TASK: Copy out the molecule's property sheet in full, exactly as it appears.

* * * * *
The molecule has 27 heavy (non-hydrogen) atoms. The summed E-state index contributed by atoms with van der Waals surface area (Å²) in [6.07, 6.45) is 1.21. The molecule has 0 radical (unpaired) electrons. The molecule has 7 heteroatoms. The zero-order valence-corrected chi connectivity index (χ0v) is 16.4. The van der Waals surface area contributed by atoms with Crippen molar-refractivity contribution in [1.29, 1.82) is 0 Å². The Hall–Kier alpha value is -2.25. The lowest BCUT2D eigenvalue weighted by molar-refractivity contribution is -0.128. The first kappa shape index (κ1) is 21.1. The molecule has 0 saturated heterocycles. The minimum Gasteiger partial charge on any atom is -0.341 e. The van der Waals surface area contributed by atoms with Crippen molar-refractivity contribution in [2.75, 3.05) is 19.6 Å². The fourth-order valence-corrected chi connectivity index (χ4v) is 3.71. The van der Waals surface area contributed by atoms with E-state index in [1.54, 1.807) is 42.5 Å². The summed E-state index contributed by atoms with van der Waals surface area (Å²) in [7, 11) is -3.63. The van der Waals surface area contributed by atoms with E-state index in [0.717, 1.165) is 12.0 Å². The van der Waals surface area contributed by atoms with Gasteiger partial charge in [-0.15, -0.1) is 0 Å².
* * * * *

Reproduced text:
The molecule has 27 heavy (non-hydrogen) atoms. The summed E-state index contributed by atoms with van der Waals surface area (Å²) in [6.07, 6.45) is 1.21. The molecule has 0 radical (unpaired) electrons. The molecule has 7 heteroatoms. The zero-order valence-corrected chi connectivity index (χ0v) is 16.4. The van der Waals surface area contributed by atoms with Crippen molar-refractivity contribution in [1.29, 1.82) is 0 Å². The Hall–Kier alpha value is -2.25. The lowest BCUT2D eigenvalue weighted by molar-refractivity contribution is -0.128. The first kappa shape index (κ1) is 21.1. The molecule has 0 saturated heterocycles. The minimum Gasteiger partial charge on any atom is -0.341 e. The van der Waals surface area contributed by atoms with Crippen molar-refractivity contribution in [2.75, 3.05) is 19.6 Å². The fourth-order valence-corrected chi connectivity index (χ4v) is 3.71. The van der Waals surface area contributed by atoms with E-state index in [1.54, 1.807) is 42.5 Å². The summed E-state index contributed by atoms with van der Waals surface area (Å²) in [7, 11) is -3.63. The van der Waals surface area contributed by atoms with E-state index in [0.717, 1.165) is 12.0 Å². The van der Waals surface area contributed by atoms with Gasteiger partial charge in [-0.15, -0.1) is 0 Å².